Surge in varied diseases attributed to livestock movement and rainfall

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KARACHI, Aug. 29 (APP)- Significant movement of livestock to
cities during Eid-ul-Adha coupled with persistent rainfall is exposing
new areas of the country to dangerous vector-borne diseases like
Congo-Crimean hemorrhagic fever (CCHF) and chikungunya.
Health researchers and infectious disease specialists addressing
a capacity-building session for Sindh-based doctors, jointly organized
by Directorate of Health Services and World Health Organization (WHO)
at Aga Khan University warned that seasonal changes were also
increasing risk of vector-borne diseases (VBD).
The event was aimed at disseminating the latest knowledge about
diagnosis and management of complicated cases of CCHF, chikungunya,
dengue, malaria, naegleria and West Nile virus among the province
based physicians.
Experts noted that cases of CCHF, a deadly disease which has been
found in animals in Balochistan and Kashmir, are being detected in new
areas of the country such as Bahawalpur in Punjab.
“There has been a rising trend of CCHF cases and this is likely
to intensify as Eid approaches,” they warned while highlighting
absence of a screening mechanism for cattle.
Prevalence of poor hygiene practices among butchers was cited to
be another reason for the new cases of CCHF.
Professor Bushra Jamil from the department of medicine at Aga
Khan University said CCHF was a life-threatening illness that required
immediate treatment.
Symptoms of CCHF were cited to include severe abdominal pain as
well as the persistence of fever.
In the given situation doctors were urged to quickly ascertain
the patient’s history of interacting with livestock and to urgently
order specialized tests for CCHF.
The country was said to be also at high risk of disease outbreaks
because of unplanned expansion in cities, unsafe drinking water,
inadequate sanitation, poor socioeconomic conditions, low health
awareness and inadequate vaccination coverage.
In the session on chikungunya, experts stated that the country
noticed its first-ever outbreak of the mosquito-borne disease in
Karachi in December 2016.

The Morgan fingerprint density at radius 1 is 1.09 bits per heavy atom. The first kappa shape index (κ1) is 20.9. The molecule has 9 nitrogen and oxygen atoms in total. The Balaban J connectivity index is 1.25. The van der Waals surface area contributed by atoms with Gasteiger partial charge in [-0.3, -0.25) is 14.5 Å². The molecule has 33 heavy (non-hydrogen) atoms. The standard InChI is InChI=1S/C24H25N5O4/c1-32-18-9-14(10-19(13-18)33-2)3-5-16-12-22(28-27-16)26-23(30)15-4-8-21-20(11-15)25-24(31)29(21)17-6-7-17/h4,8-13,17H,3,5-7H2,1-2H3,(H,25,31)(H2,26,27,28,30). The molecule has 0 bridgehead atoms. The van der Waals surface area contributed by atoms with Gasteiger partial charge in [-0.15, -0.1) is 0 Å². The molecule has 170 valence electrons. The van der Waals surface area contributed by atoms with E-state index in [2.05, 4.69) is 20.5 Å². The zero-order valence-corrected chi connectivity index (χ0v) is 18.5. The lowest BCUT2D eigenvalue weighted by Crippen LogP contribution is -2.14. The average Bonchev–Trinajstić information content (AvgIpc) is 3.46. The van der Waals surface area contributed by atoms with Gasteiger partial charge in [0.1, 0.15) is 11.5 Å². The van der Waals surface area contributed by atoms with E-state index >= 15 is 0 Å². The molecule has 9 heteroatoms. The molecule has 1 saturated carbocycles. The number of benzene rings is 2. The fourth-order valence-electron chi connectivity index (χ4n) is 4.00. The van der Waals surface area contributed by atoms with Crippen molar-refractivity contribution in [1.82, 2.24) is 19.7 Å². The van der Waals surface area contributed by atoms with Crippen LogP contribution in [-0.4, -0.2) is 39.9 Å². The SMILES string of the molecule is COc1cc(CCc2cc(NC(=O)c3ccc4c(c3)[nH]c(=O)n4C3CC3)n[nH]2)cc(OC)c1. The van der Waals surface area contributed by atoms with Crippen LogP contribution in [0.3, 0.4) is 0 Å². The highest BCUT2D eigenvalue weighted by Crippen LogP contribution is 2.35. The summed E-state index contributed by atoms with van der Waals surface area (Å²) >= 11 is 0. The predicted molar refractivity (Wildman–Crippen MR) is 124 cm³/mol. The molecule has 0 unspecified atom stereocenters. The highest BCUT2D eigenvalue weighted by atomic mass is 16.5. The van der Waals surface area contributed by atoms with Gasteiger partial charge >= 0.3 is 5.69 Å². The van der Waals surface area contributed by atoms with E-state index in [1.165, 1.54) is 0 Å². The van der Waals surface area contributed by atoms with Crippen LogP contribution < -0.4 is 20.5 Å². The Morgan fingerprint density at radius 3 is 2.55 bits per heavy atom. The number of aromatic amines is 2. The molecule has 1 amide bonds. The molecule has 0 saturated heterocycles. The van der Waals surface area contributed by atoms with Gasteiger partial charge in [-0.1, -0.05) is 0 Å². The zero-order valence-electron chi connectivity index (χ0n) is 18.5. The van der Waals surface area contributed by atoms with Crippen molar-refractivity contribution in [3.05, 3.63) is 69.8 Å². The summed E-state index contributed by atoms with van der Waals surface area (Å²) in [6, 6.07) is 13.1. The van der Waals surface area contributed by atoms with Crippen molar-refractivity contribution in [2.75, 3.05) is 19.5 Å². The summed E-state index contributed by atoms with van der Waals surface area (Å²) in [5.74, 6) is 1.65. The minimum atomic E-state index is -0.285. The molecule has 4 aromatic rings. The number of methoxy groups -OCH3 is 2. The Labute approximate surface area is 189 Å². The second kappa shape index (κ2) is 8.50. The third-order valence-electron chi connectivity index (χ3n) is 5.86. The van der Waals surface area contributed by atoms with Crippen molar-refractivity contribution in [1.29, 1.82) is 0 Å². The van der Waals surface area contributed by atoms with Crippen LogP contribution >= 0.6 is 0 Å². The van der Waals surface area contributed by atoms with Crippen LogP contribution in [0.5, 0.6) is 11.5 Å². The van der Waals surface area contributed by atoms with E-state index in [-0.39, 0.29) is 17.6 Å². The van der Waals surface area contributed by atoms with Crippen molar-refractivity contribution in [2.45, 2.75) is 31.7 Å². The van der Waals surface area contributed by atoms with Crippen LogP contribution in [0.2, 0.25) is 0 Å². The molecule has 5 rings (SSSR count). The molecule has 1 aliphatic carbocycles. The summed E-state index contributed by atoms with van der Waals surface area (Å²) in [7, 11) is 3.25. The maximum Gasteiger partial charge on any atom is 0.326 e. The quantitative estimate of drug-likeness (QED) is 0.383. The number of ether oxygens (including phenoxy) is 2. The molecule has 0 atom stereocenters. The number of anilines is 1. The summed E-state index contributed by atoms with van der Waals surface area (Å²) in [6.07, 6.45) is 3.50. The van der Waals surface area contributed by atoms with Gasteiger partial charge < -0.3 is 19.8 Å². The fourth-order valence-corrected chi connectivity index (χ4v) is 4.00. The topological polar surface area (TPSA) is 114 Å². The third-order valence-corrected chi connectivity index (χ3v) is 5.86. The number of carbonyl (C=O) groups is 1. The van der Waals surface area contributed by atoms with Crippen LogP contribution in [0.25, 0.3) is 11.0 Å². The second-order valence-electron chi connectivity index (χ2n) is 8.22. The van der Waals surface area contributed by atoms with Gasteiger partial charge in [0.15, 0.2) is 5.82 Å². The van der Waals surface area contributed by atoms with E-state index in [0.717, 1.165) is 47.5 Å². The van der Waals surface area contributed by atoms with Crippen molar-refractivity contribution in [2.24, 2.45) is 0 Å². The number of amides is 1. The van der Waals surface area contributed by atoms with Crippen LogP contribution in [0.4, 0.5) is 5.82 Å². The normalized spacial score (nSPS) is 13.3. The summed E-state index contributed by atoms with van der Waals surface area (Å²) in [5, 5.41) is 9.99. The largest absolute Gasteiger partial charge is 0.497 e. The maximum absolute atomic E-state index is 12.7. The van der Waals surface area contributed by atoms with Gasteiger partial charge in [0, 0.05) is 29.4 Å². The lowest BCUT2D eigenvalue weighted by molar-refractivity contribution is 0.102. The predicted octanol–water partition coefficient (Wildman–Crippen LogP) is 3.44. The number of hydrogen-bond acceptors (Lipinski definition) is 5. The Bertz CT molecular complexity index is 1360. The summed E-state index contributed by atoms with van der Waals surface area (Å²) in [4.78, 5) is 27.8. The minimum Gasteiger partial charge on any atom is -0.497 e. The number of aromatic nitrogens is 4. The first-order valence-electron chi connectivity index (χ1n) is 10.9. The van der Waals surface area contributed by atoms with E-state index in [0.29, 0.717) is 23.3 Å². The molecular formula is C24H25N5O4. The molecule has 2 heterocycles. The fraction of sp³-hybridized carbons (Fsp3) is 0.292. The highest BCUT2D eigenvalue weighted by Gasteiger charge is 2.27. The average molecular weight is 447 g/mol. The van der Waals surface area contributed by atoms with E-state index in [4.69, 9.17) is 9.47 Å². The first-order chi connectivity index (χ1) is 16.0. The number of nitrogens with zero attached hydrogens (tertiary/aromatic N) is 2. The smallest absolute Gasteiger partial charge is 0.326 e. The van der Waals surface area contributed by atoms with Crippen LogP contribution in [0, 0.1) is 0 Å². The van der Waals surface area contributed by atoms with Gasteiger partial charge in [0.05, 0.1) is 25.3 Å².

Over 2,000 people contracted the disease with the majority of
cases being reported at Malir and Korangi in Karachi they said
mentioning that new cases have been reported in Thar.
Experts mentioned that heavy rainfall in areas with poor
sanitation facilities created an ideal environment for the breeding of
mosquitos, that carry the virus.
Speakers noted that patients suffering from chikungunya often
came to the hospital with high-grade fever: a symptom that is often
seen with other diseases such as malaria and dengue.
To identify the disease correctly and to rule out malaria,
experts urged doctors to conduct blood culture and routine laboratory
tests for every case of fever which requires hospitalization. Doctors
should then concentrate on treating the effects of chikungunya such as
severe joint pain.
Mild cases, they said can be treated with painkillers, but if a
patient is experiencing incapacitating pain that does not go away with
regular analgesics; steroids should be used.
“Many misconceptions are present about chikungunya being a deadly
disease. However, most patients make a full recovery. As doctors
improve their diagnosis skills we should be able to reduce the health
effects of this disease,” said Dr Nida Siddiqui, a WHO consultant on
communicable diseases.
Other sessions at the event saw health experts highlight the need
to improve the quality of the country’s water supply to prevent cases
of naegleria, a deadly brain infection.
Speakers shared that simple steps that can be taken at home like
adding two tablespoons of chlorine solution to water tanks can avert
the onset of naegleria. They also called on water board authorities
and local governments to improve systems to pump and chlorinate water.
Dr. Anum Ahmed, representing the Directorate of Health Services –
Sindh said the two-day capacity building session that concluded
Tuesday was the first of three such events to improve the treatment of
vector-borne and other emerging infections.
Future events will consider how to improve planning mechanisms
and how to tackle issues such as the management of organisms and
animals that spread diseases, she added.
Sessions under the two-day event are in line with global efforts
to achieve targets under goal 3 of the Sustainable Development Goals.
Goal 3: ensure healthy lives and promote well-being for all at all
ages, calls for special efforts to combat the spread of malaria,
water-borne diseases and other communicable illnesses by 2030.